6.1 Wednesday, Jan. 4 Measuring muscle pennation in vivo using sonomicrometry and 3-D X-ray cinematography methods. DE BOEF MIARA, M.*; BIEWENER, A.A.; Concord Field Station, Harvard Univ., Cambridge, MA; Concord Field Station, Harvard Univ., Cambridge, MA firstname.lastname@example.org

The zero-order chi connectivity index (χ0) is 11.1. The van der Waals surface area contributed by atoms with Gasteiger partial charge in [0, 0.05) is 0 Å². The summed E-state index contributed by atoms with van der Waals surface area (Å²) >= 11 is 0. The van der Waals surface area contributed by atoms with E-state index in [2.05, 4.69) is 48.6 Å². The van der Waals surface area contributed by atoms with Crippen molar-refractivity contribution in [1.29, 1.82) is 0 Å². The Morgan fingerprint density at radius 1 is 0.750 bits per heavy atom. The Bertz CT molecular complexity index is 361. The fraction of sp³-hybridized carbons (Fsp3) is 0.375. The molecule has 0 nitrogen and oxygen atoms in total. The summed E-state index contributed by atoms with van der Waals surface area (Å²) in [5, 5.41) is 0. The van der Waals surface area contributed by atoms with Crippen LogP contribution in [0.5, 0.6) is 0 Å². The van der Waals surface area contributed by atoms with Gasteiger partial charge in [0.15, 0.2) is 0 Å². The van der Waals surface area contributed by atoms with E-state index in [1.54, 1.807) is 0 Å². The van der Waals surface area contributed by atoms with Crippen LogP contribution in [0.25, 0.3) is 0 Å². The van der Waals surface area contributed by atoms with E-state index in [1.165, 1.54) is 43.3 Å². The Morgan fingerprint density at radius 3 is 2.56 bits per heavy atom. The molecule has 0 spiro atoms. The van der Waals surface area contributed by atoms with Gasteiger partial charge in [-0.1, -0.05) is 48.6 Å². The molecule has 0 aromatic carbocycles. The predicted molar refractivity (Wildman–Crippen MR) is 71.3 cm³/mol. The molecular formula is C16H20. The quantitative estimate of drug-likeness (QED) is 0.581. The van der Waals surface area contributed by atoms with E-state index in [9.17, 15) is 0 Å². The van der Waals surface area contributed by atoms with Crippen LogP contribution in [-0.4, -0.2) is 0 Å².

In vivo muscle performance is dependent on many anatomical and physiological factors including muscle fiber type, force-length properties and architectural organization. Many of these factors are fixed or change very slowly and thus in situ or post-mortem measures can be used for in vivo analyses. In contrast, a few factors may change so quickly that direct in vivo measures are desirable. In this study one such component of muscle architecture, pennation angle, was observed in vivo in the medial and lateral gastrocnemius of Helmeted Guineafowl (Numida meleagris). This was done in two ways. First, a triad of sonomicrometry crystals simultaneously measured muscle depth and muscle fascicle length. Assuming these measures formed two sides of a right triangle, trigonometry was used to calculate pennation angle. Later, these same crystals were observed using 3-D x-ray cinematography allowing for a direct measure of pennation. In both muscles a characteristic pattern of change in muscle pennation was observed during each stride with pennation angle decreasing during stance and increasing during swing. These patterns were exaggerated as locomotor speed and muscle force increased. A comparison of the two methods revealed that while 3-D cinematography is more accurate, with good crystal placement, sonomicrometry alone can give consistent results.